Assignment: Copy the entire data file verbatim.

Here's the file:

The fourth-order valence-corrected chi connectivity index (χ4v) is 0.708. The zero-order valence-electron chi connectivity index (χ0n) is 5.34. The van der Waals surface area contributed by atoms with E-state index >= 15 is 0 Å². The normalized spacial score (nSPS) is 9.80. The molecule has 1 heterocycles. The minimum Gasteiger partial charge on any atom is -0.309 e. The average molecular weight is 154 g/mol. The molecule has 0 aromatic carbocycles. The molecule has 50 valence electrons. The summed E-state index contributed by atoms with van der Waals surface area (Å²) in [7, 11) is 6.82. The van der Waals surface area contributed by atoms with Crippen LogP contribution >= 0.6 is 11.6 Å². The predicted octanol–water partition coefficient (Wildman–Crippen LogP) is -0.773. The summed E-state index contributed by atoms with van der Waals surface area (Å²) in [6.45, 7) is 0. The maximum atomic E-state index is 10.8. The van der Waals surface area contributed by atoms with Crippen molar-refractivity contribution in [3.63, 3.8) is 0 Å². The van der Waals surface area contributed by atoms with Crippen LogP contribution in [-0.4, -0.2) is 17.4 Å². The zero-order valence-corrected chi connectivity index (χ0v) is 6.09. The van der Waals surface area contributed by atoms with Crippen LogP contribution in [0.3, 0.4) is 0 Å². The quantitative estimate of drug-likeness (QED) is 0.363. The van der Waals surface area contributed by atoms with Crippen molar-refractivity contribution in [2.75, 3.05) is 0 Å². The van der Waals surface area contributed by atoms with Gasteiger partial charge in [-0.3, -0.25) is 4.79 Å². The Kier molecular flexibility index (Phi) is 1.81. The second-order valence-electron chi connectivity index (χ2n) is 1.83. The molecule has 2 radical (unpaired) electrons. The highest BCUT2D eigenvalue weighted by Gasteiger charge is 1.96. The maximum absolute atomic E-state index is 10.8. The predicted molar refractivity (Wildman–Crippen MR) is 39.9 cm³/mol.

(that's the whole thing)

The fourth-order valence-corrected chi connectivity index (χ4v) is 0.708. The zero-order valence-electron chi connectivity index (χ0n) is 5.34. The van der Waals surface area contributed by atoms with E-state index >= 15 is 0 Å². The normalized spacial score (nSPS) is 9.80. The molecule has 1 heterocycles. The minimum Gasteiger partial charge on any atom is -0.309 e. The average molecular weight is 154 g/mol. The molecule has 0 aromatic carbocycles. The molecule has 50 valence electrons. The summed E-state index contributed by atoms with van der Waals surface area (Å²) in [7, 11) is 6.82. The van der Waals surface area contributed by atoms with Crippen LogP contribution >= 0.6 is 11.6 Å². The predicted octanol–water partition coefficient (Wildman–Crippen LogP) is -0.773. The summed E-state index contributed by atoms with van der Waals surface area (Å²) in [6.45, 7) is 0. The maximum atomic E-state index is 10.8. The van der Waals surface area contributed by atoms with Crippen molar-refractivity contribution in [3.63, 3.8) is 0 Å². The van der Waals surface area contributed by atoms with Crippen LogP contribution in [-0.4, -0.2) is 17.4 Å². The zero-order valence-corrected chi connectivity index (χ0v) is 6.09. The van der Waals surface area contributed by atoms with Crippen LogP contribution in [0.3, 0.4) is 0 Å². The quantitative estimate of drug-likeness (QED) is 0.363. The van der Waals surface area contributed by atoms with Crippen molar-refractivity contribution in [2.75, 3.05) is 0 Å². The van der Waals surface area contributed by atoms with Gasteiger partial charge in [-0.3, -0.25) is 4.79 Å². The Kier molecular flexibility index (Phi) is 1.81. The second-order valence-electron chi connectivity index (χ2n) is 1.83. The molecule has 2 radical (unpaired) electrons. The highest BCUT2D eigenvalue weighted by Gasteiger charge is 1.96. The maximum absolute atomic E-state index is 10.8. The predicted molar refractivity (Wildman–Crippen MR) is 39.9 cm³/mol.